Rebuilding our conservatism

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Rebuilding our conservatism


Lee Ha-kyung
The author is the chief editor of the JoongAng Ilbo.

The Moon Jae-in administration earned failing grades for the first half of its term. In addition to economic crisis and diplomatic disasters, Moon is facing political scandals surrounding his allies Cho Kuk, Yoo Jae-soo and Song Cheol-ho. Power was abused to protect the president’s associates. Our Constitution states that this country is a republic in which state affairs should not be abused to benefit a certain person. This administration has committed a felony by deviating from the republic system.

Even Chin Jung-kwon — a former professor at Dongyang University and a renowned liberal critic — said Moon is surrounded by too many treacherous allies. The problem is that the main opposition Liberty Korea Party (LKP), whose role is to fight an incompetent and arrogant administration, and the ruling Democratic Party (DP) are actually in lethargic states. It is meaningless if the LKP leaders shave their heads, stage hunger strikes, and attend street rallies. The liberals, centrists, and pragmatic conservatives who participated in the Gwanghwamun rallies to express their rage at the Cho Kuk scandal said they are disappointed at the Moon administration yet they cannot support the LKP.

LKP Chairman Hwang Kyo-ahn’s political philosophy and leadership are two problems. His ultra-right positions — and a critical lack of imagination — are blocking him from presenting values and visions that reflect the changes in our times. Though calling for unity, he only cares about his associates. Although he promised a massive overhaul of the leadership, he only kicked out Rep. Kim Se-yeon — a reformist who demanded dismantlement of the embattled party — from the head post of the Yeouido Institute, an LKP think tank. He blocked Rep. Na Kyung-won’s bid to run for re-election as floor leader through the Supreme Council, not the general assembly of party members.

In fact, the root cause of the LKP problem is former President Park Geun-hye, whose shadow still lingers over the party. When Park was impeached and removed, the ruling party should have been dismantled and pro-Park lawmakers should have left politics for good. But the party just changed its name and no one took responsibility.

The pro-Park faction named Hwang — a former prime minister in the Park administration — as leader. The Park loyalists are controlling the LKP’s party affairs audit committee and the general election campaign committee, which will play a crucial role in nominating candidates for the April 15 general election. That is what we saw in 2016, which led to the collapse of the conservatives.

The pro-Park faction is an extraordinary political group. Because their strongholds are in the Yeongnam region (South and North Gyeongsang), nominations automatically mean victories. There is no reason for them to study the sentiments of the nation of the capital region. They only care about their own interests. That is why the LKP has turned into a zombie party detached from public sentiment. The liberals, despite their failures, sympathized with the weak. The LKP is in the opposite situation. Voters say they will return to support the DP as long as it changes some failed policies.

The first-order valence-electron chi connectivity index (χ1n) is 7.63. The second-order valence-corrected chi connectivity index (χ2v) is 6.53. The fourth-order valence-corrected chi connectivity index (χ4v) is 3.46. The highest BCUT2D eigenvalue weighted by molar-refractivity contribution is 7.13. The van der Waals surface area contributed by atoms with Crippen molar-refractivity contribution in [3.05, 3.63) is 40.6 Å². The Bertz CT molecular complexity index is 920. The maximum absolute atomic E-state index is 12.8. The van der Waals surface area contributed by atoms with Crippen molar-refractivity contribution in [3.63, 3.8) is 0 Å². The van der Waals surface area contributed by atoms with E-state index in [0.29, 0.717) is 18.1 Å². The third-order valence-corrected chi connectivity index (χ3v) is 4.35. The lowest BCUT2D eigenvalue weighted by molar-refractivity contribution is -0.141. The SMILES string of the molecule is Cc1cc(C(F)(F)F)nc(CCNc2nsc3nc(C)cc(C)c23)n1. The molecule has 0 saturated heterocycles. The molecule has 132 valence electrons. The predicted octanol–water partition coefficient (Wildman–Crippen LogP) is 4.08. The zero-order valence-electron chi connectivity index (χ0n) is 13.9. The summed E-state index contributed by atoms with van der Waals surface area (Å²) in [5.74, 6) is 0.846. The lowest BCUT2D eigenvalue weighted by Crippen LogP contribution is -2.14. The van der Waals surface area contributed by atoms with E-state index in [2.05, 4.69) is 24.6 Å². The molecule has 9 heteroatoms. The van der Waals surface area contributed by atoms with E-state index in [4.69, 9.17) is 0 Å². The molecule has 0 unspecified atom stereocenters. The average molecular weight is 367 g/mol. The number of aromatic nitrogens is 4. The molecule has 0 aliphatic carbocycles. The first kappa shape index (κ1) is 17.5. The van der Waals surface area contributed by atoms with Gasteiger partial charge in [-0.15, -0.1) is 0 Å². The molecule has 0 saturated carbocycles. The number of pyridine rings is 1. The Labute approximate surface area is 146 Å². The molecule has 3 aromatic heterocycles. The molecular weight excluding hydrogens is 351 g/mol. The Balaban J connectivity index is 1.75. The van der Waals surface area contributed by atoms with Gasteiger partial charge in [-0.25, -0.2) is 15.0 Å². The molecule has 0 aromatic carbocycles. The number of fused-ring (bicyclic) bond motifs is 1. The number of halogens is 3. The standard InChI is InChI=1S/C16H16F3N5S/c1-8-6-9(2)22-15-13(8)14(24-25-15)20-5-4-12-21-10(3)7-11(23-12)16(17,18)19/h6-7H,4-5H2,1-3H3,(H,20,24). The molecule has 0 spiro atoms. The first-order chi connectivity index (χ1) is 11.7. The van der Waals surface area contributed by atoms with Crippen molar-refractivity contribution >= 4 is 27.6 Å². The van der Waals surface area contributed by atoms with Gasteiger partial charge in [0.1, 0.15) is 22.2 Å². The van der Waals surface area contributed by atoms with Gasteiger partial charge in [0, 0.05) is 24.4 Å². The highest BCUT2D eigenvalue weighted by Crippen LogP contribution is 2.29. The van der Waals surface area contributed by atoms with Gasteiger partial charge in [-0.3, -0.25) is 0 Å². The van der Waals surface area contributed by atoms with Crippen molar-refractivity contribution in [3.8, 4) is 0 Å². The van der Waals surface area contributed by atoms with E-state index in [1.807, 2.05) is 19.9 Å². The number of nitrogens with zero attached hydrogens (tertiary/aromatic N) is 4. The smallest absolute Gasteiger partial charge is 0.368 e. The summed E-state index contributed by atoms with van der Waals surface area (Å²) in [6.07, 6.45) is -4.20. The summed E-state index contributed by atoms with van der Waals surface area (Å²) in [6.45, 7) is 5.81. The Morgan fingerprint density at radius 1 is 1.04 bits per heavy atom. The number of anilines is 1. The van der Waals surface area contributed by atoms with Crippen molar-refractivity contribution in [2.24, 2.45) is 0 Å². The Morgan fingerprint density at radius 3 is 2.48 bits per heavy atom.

Park Chung Hee, the progenitor of the pro-Park faction, was a conservative leader who lived a turbulent life. After Syngman Rhee founded the nation, Park Chung Hee fought against poverty and accomplished economic development. His paradigm, however, did not have a space for the people — the subjects of democracy. The democracy movement ended his paradigm of dictatorship and development. Park Geun-hye, daughter of the late strongman, became president but was impeached and removed from office after a political corruption scandal surfaced involving her friend Choi Soon-sil. That was a turning point which prevented a historic regression. Therefore, it does not make sense that Park’s loyalists have dominated the LKP again after having kept a low profile for a while.

For the conservatives’ fortunes to revive, the LKP should be dismantled without any hesitation. A new conservative party should be created and offer reasons for the people to back it. It must abandon its previous strengths: the way it easily won power thanks to an advantageous political landscape brought about by national division, the Cold War and development by dictatorship. It must present a new growth strategy for the fourth industrial revolution era to revitalize the economy and a social integration policy to reduce the wealth gap.

The LKP must emphasize the importance of national security, yet present a progressive view on inter-Korean reconciliation. It must participate in creating a balanced bipartisan peace process and a complete denuclearization of North Korea. It must not leave this mission to the liberals alone. If the conservatives abandon their red complex and contribute to the advancement of inter-Korean relations while the liberals take the lead in labor reforms, the everyday lives of ordinary citizens will become comfortable.

The conservative opposition party must take the initiative for preemptive reforms. Only then can it check the liberal ruling party. That is the way to save our democracy. To this end, they must let go of Park Geun-hye once and for all. The people are more than ready to support a healthy conservative opposition.
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